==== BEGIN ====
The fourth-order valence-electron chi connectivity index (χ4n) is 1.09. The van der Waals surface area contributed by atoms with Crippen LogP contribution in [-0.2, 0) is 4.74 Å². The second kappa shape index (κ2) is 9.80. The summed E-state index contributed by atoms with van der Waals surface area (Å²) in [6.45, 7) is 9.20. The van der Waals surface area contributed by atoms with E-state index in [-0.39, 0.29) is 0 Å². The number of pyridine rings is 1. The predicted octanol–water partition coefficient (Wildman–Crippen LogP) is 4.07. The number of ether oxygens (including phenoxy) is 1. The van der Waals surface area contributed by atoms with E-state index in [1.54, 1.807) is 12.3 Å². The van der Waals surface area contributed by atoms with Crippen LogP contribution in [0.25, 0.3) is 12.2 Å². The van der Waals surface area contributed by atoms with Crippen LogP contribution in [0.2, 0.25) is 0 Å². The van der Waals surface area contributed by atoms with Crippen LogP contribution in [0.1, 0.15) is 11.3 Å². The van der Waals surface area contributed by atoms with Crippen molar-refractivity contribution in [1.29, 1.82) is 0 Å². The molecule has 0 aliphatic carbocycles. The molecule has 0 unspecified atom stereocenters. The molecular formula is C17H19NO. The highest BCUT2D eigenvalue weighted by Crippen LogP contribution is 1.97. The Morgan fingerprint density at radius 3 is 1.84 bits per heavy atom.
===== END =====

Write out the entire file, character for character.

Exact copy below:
The fourth-order valence-electron chi connectivity index (χ4n) is 1.09. The van der Waals surface area contributed by atoms with Crippen LogP contribution in [-0.2, 0) is 4.74 Å². The second kappa shape index (κ2) is 9.80. The summed E-state index contributed by atoms with van der Waals surface area (Å²) in [6.45, 7) is 9.20. The van der Waals surface area contributed by atoms with E-state index in [-0.39, 0.29) is 0 Å². The number of pyridine rings is 1. The predicted octanol–water partition coefficient (Wildman–Crippen LogP) is 4.07. The number of ether oxygens (including phenoxy) is 1. The van der Waals surface area contributed by atoms with E-state index in [1.54, 1.807) is 12.3 Å². The van der Waals surface area contributed by atoms with Crippen LogP contribution in [0.25, 0.3) is 12.2 Å². The van der Waals surface area contributed by atoms with Crippen LogP contribution in [0.2, 0.25) is 0 Å². The van der Waals surface area contributed by atoms with Crippen LogP contribution in [0.1, 0.15) is 11.3 Å². The van der Waals surface area contributed by atoms with Crippen molar-refractivity contribution in [1.29, 1.82) is 0 Å². The molecule has 0 aliphatic carbocycles. The molecule has 0 unspecified atom stereocenters. The molecular formula is C17H19NO. The highest BCUT2D eigenvalue weighted by Crippen LogP contribution is 1.97. The Morgan fingerprint density at radius 3 is 1.84 bits per heavy atom.